• CHAPTER THIRTEEN U.S. Public Opinion on Immigration and the North American Free Trade Agreement
      (pp. 143-148)

      Public opinion is a vital, dynamic force in supporting progress for international policies, institutions, and organizations, making it important to assess foreign policy issues from a public opinion perspective. In this chapter, we examine the attitudes that the American public has toward the political and economic effects of U.S.-Mexican relations following the passage of NAFTA.

      Recent public opinion polls suggest that most Americans hold generally positive views regarding immigration. According to a Gallup poll conducted in June 2008, 64 percent of Americans think that immigration is good for the United States. This number is a slight increase from the 60...

    • CHAPTER FOURTEEN Conclusions and Policy Recommendations
      (pp. 149-152)

      Recent policy developments and public opinion present the underlying complexity of the present and future conditions of U.S.-Mexican relations. Immigration reform is actively debated in the U.S. Congress, but all initiatives since the IRCA passed have failed to pass. NAFTA has increased trade and investment between the two countries, but the issue of whether Mexican trucks should be given free access to the United States was solved only in 2011, more than ten years after such access was meant to be implemented.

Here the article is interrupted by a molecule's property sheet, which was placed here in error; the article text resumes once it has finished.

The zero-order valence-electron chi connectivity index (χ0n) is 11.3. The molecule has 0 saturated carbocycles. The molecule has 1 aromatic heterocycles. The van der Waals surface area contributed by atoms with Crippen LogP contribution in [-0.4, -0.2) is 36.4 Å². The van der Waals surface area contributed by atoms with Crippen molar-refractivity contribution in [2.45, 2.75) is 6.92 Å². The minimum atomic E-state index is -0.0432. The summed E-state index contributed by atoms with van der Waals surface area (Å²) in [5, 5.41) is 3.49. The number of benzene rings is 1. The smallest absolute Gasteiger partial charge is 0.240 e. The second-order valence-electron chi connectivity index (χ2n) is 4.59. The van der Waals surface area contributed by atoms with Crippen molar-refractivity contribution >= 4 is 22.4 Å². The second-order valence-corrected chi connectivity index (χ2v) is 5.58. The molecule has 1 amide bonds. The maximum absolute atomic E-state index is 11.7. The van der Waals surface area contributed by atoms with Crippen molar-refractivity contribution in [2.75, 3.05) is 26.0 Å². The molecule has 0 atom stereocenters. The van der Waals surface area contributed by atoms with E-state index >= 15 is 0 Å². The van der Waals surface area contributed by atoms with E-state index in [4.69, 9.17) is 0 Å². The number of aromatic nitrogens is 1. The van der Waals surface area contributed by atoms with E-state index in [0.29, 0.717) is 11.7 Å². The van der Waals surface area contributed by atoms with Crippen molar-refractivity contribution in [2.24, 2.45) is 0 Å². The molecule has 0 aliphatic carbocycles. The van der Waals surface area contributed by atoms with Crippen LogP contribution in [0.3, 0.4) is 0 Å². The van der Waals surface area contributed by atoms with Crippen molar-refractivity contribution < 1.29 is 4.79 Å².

U.S. public opinion is divided on whether illegal immigrants should be deported or granted legal status. Although most...

  13. PART FOUR Conclusion

    • CHAPTER FIFTEEN Conclusion
      (pp. 153-160)

      The findings and observations discussed in this monograph demonstrate that Mexican migration to the United States and the economic and social conditions and policies in Mexico must be reconsidered in a binational framework. Expanding cooperation on important issues concerning trade, immigration, security, and business investment has the potential to advance the prosperity and security of both countries. U.S. opinion polls suggest that U.S. citizens have varying and frequently negative attitudes toward Mexico and toward U.S.-Mexican relations in particular. The findings in this monograph suggest ways in which the two countries can further come together, from instituting organizations that facilitate immigration...

  14. APPENDIX Political Contexts Behind Mexican Reforms
    (pp. 161-162)
  15. References
    (pp. 163-192)